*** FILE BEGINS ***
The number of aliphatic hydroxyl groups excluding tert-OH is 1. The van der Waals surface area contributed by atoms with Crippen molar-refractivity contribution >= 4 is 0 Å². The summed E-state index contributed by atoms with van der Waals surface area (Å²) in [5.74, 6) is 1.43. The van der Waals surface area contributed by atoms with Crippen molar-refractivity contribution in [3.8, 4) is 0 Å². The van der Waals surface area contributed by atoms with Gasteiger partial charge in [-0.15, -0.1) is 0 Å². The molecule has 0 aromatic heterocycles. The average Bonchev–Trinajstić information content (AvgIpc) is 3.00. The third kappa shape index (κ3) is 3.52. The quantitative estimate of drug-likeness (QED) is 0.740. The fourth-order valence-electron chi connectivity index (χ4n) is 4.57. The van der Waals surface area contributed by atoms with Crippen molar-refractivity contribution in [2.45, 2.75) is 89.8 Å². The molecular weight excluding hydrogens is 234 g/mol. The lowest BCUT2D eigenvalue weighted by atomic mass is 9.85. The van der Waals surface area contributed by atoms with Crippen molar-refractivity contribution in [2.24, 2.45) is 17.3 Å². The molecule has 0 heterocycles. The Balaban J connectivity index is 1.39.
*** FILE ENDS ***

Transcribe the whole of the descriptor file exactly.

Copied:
The number of aliphatic hydroxyl groups excluding tert-OH is 1. The van der Waals surface area contributed by atoms with Crippen molar-refractivity contribution >= 4 is 0 Å². The summed E-state index contributed by atoms with van der Waals surface area (Å²) in [5.74, 6) is 1.43. The van der Waals surface area contributed by atoms with Crippen molar-refractivity contribution in [3.8, 4) is 0 Å². The van der Waals surface area contributed by atoms with Gasteiger partial charge in [-0.15, -0.1) is 0 Å². The molecule has 0 aromatic heterocycles. The average Bonchev–Trinajstić information content (AvgIpc) is 3.00. The third kappa shape index (κ3) is 3.52. The quantitative estimate of drug-likeness (QED) is 0.740. The fourth-order valence-electron chi connectivity index (χ4n) is 4.57. The van der Waals surface area contributed by atoms with Crippen molar-refractivity contribution in [2.45, 2.75) is 89.8 Å². The molecular weight excluding hydrogens is 234 g/mol. The lowest BCUT2D eigenvalue weighted by atomic mass is 9.85. The van der Waals surface area contributed by atoms with Crippen molar-refractivity contribution in [2.24, 2.45) is 17.3 Å². The molecule has 0 heterocycles. The Balaban J connectivity index is 1.39.